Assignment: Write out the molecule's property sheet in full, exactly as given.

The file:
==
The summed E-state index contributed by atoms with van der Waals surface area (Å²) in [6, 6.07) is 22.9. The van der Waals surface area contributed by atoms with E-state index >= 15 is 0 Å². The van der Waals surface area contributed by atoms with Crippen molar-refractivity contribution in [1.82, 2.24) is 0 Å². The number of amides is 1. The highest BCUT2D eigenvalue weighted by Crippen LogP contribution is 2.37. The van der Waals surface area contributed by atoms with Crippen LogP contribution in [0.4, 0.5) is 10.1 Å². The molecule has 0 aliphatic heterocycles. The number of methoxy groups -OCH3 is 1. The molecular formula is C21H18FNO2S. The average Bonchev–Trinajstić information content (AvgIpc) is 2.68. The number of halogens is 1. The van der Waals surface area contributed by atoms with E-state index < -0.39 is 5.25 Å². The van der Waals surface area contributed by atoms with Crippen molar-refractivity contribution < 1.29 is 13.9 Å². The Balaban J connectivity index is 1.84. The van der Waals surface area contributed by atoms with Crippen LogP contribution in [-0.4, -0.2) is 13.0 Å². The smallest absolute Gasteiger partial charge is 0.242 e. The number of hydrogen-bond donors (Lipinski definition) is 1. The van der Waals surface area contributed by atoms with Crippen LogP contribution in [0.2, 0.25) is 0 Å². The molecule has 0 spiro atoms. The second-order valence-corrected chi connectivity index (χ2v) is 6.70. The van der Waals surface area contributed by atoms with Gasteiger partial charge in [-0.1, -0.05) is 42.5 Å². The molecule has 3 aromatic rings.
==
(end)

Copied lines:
The summed E-state index contributed by atoms with van der Waals surface area (Å²) in [6, 6.07) is 22.9. The van der Waals surface area contributed by atoms with E-state index >= 15 is 0 Å². The van der Waals surface area contributed by atoms with Crippen molar-refractivity contribution in [1.82, 2.24) is 0 Å². The number of amides is 1. The highest BCUT2D eigenvalue weighted by Crippen LogP contribution is 2.37. The van der Waals surface area contributed by atoms with Crippen LogP contribution in [0.4, 0.5) is 10.1 Å². The molecule has 0 aliphatic heterocycles. The number of methoxy groups -OCH3 is 1. The molecular formula is C21H18FNO2S. The average Bonchev–Trinajstić information content (AvgIpc) is 2.68. The number of halogens is 1. The van der Waals surface area contributed by atoms with E-state index < -0.39 is 5.25 Å². The van der Waals surface area contributed by atoms with Crippen molar-refractivity contribution < 1.29 is 13.9 Å². The Balaban J connectivity index is 1.84. The van der Waals surface area contributed by atoms with Crippen LogP contribution in [-0.4, -0.2) is 13.0 Å². The smallest absolute Gasteiger partial charge is 0.242 e. The number of hydrogen-bond donors (Lipinski definition) is 1. The van der Waals surface area contributed by atoms with Crippen LogP contribution in [0.2, 0.25) is 0 Å². The molecule has 0 spiro atoms. The second-order valence-corrected chi connectivity index (χ2v) is 6.70. The van der Waals surface area contributed by atoms with Gasteiger partial charge in [-0.1, -0.05) is 42.5 Å². The molecule has 3 aromatic rings.